New York, NY (May 25, 2017)—Noted FOH engineer Dave “Shirt” Nicholls died May 24. A renowned specialist in mixing metal and hard rock, over the course of a 27-plus year career, he worked with likes of Slipknot, Avenged Sevenfold, Corrosion of Conformity, Stone Sour, Hell or Highwater, Sick of It All, DragonForce, Diamond Head, Obituary, Power of Expression and Andrew W.K., among many others. The cause of death has not been announced at press time.
A Birmingham, UK native, Nicholls originally started out as a multi-instrumentalist, playing guitar, piano and drums, but became a tape op in a local UK studio and supported acts on the road, eventually taking over the house console on one 1990 excursion when a group sacked its FOH engineer mid-tour.
Form there, his career only went upwards. A gregarious family man with an infectious smile, Nicholls was regarded as a consummate professional, always determined to get the right sound for his clients. “The first rule of sound engineering is there ain’t no rules,” he told Pro Sound News in 2004. “Do whatever you have to do make it work for you and the band.”
Nicholls worked with Slipknot for 15 years, starting with the band’s tour supporting its 2001 Iowa album; however, he inadvertently cemented his place behind the band’s FOH desk during tour rehearsals for the group’s 2004 tour for Vol. 3: (The Subliminal Verses).
“It was quite funny,” he recounted for PSN. “We had eight stacks of EV MT4 subwoofers set up in a 3,000 capacity venue. On the second day of rehearsals, the band came in to rehearse the five new songs that they’re playing in the set for their new album. After about the third song, I looked up from the desk and there was a cop on stage. I was like, ‘Man, that’s interesting. Look at this guy…what could he want?’ Basically, he came to arrest whoever was in charge of the sound.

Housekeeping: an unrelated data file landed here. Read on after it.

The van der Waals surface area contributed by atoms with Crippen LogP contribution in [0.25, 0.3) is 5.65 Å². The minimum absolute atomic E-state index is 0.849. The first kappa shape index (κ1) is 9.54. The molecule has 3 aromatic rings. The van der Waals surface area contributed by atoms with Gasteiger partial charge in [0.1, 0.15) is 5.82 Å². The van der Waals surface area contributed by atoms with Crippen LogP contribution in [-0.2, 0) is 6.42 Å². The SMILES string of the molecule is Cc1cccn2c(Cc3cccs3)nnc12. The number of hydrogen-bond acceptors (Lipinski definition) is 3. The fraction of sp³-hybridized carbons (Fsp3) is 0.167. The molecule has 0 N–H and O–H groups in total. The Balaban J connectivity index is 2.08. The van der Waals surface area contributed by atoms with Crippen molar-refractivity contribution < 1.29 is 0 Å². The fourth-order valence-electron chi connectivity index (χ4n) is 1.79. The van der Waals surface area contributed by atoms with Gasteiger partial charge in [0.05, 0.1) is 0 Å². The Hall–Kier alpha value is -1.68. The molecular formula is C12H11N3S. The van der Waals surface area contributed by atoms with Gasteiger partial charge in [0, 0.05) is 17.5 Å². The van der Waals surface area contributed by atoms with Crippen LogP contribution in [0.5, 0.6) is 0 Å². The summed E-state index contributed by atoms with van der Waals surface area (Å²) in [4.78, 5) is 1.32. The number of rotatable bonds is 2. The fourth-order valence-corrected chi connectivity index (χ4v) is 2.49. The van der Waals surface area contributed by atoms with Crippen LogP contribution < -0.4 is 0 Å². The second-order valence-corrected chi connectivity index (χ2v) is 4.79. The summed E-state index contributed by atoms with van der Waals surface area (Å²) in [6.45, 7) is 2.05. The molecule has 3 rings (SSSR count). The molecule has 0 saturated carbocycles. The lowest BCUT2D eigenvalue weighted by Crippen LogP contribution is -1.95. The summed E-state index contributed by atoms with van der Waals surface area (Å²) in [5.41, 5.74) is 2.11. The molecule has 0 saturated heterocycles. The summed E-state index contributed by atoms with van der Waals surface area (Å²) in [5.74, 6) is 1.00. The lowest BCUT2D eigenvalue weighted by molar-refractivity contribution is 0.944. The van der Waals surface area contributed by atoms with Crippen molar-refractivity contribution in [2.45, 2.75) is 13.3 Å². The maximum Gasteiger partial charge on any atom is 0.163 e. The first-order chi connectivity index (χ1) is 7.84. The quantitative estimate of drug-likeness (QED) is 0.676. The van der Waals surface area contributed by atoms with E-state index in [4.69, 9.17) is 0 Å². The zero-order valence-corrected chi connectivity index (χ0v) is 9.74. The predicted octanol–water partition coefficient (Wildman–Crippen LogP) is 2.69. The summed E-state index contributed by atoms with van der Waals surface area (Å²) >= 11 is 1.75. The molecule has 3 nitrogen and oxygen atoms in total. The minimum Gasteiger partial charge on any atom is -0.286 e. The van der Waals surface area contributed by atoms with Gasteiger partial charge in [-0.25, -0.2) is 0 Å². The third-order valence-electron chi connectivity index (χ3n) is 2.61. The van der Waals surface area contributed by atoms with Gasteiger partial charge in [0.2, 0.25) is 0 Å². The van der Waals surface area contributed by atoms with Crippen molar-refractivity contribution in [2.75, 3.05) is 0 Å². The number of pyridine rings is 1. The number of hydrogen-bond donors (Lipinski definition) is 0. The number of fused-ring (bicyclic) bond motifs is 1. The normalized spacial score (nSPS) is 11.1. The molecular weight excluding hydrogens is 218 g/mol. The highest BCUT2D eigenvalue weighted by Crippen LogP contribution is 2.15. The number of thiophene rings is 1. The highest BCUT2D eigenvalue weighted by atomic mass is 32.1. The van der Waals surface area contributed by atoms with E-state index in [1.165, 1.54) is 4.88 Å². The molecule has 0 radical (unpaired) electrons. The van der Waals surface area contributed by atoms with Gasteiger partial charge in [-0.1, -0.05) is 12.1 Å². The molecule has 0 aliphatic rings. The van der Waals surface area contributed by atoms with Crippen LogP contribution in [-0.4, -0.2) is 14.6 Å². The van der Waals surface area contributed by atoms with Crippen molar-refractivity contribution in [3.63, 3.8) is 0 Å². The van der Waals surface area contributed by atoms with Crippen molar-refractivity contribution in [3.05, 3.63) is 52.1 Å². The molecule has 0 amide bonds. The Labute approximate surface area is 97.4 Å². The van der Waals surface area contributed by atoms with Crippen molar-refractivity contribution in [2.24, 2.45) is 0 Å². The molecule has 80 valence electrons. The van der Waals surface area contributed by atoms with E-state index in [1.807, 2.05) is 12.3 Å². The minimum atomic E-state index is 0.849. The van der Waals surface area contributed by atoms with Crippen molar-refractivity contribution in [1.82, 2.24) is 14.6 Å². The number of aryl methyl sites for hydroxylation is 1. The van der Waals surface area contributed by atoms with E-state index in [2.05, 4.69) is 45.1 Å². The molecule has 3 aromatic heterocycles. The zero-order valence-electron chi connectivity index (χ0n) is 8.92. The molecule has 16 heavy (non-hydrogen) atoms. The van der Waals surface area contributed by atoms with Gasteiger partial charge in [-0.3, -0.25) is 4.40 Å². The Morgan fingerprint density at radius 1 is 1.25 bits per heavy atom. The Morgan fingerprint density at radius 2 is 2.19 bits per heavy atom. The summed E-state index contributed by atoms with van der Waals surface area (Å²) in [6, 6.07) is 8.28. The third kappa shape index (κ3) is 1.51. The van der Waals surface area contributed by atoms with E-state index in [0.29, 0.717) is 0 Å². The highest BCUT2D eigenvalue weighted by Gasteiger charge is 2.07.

“So, there I am, holding onto this desk. Apparently, they were having complaints from a few miles away because the subbass was so punchy—and that was just from eight stacks of MT4! One of the guys in the band came up to me and said, ‘So, the first day of rehearsals you get the police to come to shut us down—you’ve got the job…for life!’”
In the wake of Nicholls’ passing, numerous acts paid tribute to their fallen friend online. In an extensive Facebook post, Slipknot called him “the tenth member of Slipknot [who] brought our art to the surface,” adding, “We all learned so much from him over the years and shared some of the best times with him while out on the road. Shirt was one of the kindest people you could ever meet. His heart and passion was everything, and he had a smile and laugh that would light up any room.” Elsewhere, Joey Brutalford of Hell or Highwater noted on Instagram, “I truly don’t know how to express my gratitude for this man. Ultimate example of how to act in life. Rest in power brother.”
A GoFundMe campaign, set up to help cover funeral expenses and provide support for his wife Vanessa and their family, is filled with remembrances from industry colleagues like Solotech Nashville head/former Metallica monitor engineer Paul Owen, who remarked, “Normally words don’t escape me, but I am at a loss today, and will miss my dear friend so much. My heart goes out to all Shirt’s family at home and on the road. Love you, Shirt.”
Go Fund Me campaign for Nicholls’ Family